Why Is New England So Preppy?
Spring is here—break out those boat shoes.
Welcome to “One Last Question,” a new series where research editor Matthew Reed Baker tackles your most Bostonian conundrums. Have a question? Email him at firstname.lastname@example.org.
I’ve always been the sweaters-and-boots type, which is one of the reasons I love living in New England. But now that spring is here and summer is on the way, I’m getting ready for that annual parade of preppy pinks, greens, and blues, complete with boat shoes and nautical flag belts. Why does it seem that this area is so much preppier than the rest of the country, and do I have to wear that stuff in order to call myself a true New Englander?
Pardon me for a sec, J.B., while I throw on my vintage Lacoste tennis shirt, loosen my nautical flag belt, and recline by the fire with a copy of The Preppy Handbook that I stole from my sister as a teenager. In the 1980s, this tome by Lisa Birnbach served as both a sharp parody and societal bible of the wealthy and WASPy. My favorite line still stings deliciously: “The Boston Brahmin accent cannot be learned; it can only be inherited.” But hey, if you can’t talk the talk, you can at least get the look, right?
As many know, the first people to get the look were Brahmins and their classmates at New England colleges after World Wars I and II, when such folk had even more time for leisure and sports. This rakish, nonchalant style found its ultimate male model in John F. Kennedy cavorting in Hyannis Port, while female prep reached its apotheosis in Wellesley alum Ali MacGraw, who spread Radcliffe chic with 1970’s Cambridge-based Hollywood smash, Love Story.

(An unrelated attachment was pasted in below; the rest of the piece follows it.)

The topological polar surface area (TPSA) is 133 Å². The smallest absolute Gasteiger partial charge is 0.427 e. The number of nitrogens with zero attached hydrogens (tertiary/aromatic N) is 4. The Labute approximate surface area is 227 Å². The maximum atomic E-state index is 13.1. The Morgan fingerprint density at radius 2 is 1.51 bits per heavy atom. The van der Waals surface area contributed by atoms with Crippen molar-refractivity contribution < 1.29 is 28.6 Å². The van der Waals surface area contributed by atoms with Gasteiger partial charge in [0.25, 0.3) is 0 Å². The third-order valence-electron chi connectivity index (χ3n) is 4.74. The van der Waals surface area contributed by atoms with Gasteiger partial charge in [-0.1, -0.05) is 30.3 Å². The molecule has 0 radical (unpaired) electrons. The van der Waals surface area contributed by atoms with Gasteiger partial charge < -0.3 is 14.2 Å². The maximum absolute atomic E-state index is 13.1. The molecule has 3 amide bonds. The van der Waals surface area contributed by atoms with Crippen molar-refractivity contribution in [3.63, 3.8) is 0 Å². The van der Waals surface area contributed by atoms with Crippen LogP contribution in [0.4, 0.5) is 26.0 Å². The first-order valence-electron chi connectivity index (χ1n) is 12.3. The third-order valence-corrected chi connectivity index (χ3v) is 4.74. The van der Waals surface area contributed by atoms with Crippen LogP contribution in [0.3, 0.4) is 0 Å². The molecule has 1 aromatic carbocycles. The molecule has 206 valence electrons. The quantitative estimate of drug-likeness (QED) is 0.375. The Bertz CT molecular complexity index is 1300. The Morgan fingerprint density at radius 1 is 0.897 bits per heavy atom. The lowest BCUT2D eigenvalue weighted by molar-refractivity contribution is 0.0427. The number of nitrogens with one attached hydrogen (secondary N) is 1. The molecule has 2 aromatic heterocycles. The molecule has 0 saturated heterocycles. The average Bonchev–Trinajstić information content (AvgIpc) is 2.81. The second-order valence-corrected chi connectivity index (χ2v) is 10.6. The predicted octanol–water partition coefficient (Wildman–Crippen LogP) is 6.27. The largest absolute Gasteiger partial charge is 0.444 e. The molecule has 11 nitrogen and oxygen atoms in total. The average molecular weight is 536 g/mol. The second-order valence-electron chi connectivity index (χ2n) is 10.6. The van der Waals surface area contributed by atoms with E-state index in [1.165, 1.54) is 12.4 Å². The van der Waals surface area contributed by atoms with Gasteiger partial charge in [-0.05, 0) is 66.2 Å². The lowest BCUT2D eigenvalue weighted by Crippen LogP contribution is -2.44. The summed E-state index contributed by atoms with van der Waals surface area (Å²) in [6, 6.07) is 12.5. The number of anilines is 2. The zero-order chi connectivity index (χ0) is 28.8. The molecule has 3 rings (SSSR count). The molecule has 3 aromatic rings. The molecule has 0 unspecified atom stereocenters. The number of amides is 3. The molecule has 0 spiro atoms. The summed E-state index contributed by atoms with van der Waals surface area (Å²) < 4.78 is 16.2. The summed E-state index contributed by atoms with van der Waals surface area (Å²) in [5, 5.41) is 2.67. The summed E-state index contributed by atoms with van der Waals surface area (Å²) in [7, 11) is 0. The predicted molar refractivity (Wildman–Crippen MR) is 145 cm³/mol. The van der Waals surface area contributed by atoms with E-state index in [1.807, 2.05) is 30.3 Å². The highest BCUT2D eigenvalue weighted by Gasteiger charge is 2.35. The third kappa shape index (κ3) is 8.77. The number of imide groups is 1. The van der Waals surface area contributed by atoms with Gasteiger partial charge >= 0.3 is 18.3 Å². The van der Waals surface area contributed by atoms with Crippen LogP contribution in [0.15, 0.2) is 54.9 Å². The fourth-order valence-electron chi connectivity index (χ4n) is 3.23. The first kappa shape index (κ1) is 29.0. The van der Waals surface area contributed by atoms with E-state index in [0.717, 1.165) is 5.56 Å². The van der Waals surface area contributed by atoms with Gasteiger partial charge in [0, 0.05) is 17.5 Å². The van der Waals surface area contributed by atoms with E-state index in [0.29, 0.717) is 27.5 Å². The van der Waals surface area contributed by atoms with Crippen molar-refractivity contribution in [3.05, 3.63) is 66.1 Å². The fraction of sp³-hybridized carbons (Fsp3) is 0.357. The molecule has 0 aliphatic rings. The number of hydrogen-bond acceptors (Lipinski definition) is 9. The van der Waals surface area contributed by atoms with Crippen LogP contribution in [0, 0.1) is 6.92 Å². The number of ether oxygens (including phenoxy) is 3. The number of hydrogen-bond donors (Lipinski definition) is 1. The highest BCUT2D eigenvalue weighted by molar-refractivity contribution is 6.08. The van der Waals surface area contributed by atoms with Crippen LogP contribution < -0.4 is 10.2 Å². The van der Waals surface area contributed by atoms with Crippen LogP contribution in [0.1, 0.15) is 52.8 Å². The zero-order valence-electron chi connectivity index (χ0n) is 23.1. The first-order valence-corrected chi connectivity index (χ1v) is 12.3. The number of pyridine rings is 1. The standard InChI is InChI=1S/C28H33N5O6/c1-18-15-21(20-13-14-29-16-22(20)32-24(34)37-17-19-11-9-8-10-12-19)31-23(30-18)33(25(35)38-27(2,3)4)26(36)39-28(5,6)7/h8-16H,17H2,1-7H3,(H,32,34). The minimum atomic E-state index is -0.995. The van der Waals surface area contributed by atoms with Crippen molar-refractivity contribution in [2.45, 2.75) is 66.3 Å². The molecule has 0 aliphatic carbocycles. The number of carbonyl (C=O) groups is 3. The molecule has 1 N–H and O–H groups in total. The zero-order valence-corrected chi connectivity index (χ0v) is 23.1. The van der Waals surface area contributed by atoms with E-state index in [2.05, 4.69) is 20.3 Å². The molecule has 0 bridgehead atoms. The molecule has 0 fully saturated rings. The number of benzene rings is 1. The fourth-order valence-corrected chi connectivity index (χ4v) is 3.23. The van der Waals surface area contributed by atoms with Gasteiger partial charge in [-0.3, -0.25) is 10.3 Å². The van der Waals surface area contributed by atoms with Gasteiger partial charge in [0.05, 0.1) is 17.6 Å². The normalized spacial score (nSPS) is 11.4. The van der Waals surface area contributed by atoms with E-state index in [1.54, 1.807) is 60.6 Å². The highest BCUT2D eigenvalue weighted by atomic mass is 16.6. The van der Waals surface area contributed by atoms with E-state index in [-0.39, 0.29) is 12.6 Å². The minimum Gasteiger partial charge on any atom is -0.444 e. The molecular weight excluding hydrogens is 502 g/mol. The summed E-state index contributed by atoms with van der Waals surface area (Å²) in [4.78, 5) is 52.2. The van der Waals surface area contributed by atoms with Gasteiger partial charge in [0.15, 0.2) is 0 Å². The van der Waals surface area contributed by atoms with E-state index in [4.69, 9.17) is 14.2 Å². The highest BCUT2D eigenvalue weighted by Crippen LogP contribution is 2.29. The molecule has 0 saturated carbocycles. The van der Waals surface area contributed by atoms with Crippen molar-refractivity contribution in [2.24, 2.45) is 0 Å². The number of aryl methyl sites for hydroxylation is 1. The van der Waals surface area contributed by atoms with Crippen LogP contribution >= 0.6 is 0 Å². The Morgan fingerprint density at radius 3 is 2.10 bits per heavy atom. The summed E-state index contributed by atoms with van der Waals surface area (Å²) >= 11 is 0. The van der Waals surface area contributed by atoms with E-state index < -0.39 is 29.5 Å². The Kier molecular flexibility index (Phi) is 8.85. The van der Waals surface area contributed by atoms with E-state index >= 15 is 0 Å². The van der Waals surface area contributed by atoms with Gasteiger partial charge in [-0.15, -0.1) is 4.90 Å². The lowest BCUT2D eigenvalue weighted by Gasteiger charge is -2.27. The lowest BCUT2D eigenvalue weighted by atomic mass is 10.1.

It helps that much of this apparel has been made nearby. Decades before Vineyard Vines sold its first pair of salmon–colored chinos, you could travel ACK-wards for a pair of Nantucket Reds at Murray’s Toggery Shop. Top-Siders and Weejun penny loafers have been made in New England since the 1930s. Even earlier, haberdasher J. Press served Yalies and Harvardians, then later expanded to the Ivy-alum power hubs of New York and DC. It makes sense, then, that our area would be the source of a trend that spread around the world once Polo and Tommy Hilfiger took hold in the 1980s.
I, for one, grew up in New Haven, cited often as a preppy epicenter in the Handbook, but the truth is that outside of the Yale campus, people were more likely to wear Air Jordans or Dr. Martens. For those who did slip on boat shoes, it wasn’t about where they came from, but what they aspired to. Ralph Lauren once said of preppy clothes: “Does it have to do with class or money? It has to do with dreams.” So whether or not you aspire to this dream is up to you—but as a consumer, not as a New Englander.
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